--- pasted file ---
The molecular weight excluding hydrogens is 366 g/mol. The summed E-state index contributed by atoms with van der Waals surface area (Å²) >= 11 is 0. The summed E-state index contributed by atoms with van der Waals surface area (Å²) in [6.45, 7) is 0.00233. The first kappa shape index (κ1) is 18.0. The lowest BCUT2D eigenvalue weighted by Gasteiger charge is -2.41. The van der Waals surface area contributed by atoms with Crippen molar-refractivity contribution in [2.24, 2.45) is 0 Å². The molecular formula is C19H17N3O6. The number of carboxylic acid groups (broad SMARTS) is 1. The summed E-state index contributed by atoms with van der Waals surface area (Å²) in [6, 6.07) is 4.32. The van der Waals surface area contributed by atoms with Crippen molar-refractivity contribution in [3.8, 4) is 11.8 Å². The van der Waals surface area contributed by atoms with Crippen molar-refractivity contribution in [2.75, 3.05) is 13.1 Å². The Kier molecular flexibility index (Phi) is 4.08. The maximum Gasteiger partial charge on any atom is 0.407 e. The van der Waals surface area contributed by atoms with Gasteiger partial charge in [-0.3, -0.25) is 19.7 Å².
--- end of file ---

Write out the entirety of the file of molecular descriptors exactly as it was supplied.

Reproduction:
The molecular weight excluding hydrogens is 366 g/mol. The summed E-state index contributed by atoms with van der Waals surface area (Å²) >= 11 is 0. The summed E-state index contributed by atoms with van der Waals surface area (Å²) in [6.45, 7) is 0.00233. The first kappa shape index (κ1) is 18.0. The lowest BCUT2D eigenvalue weighted by Gasteiger charge is -2.41. The van der Waals surface area contributed by atoms with Crippen molar-refractivity contribution in [2.24, 2.45) is 0 Å². The molecular formula is C19H17N3O6. The number of carboxylic acid groups (broad SMARTS) is 1. The summed E-state index contributed by atoms with van der Waals surface area (Å²) in [6, 6.07) is 4.32. The van der Waals surface area contributed by atoms with Crippen molar-refractivity contribution in [3.8, 4) is 11.8 Å². The van der Waals surface area contributed by atoms with Crippen molar-refractivity contribution in [2.75, 3.05) is 13.1 Å². The Kier molecular flexibility index (Phi) is 4.08. The maximum Gasteiger partial charge on any atom is 0.407 e. The van der Waals surface area contributed by atoms with Gasteiger partial charge in [-0.3, -0.25) is 19.7 Å².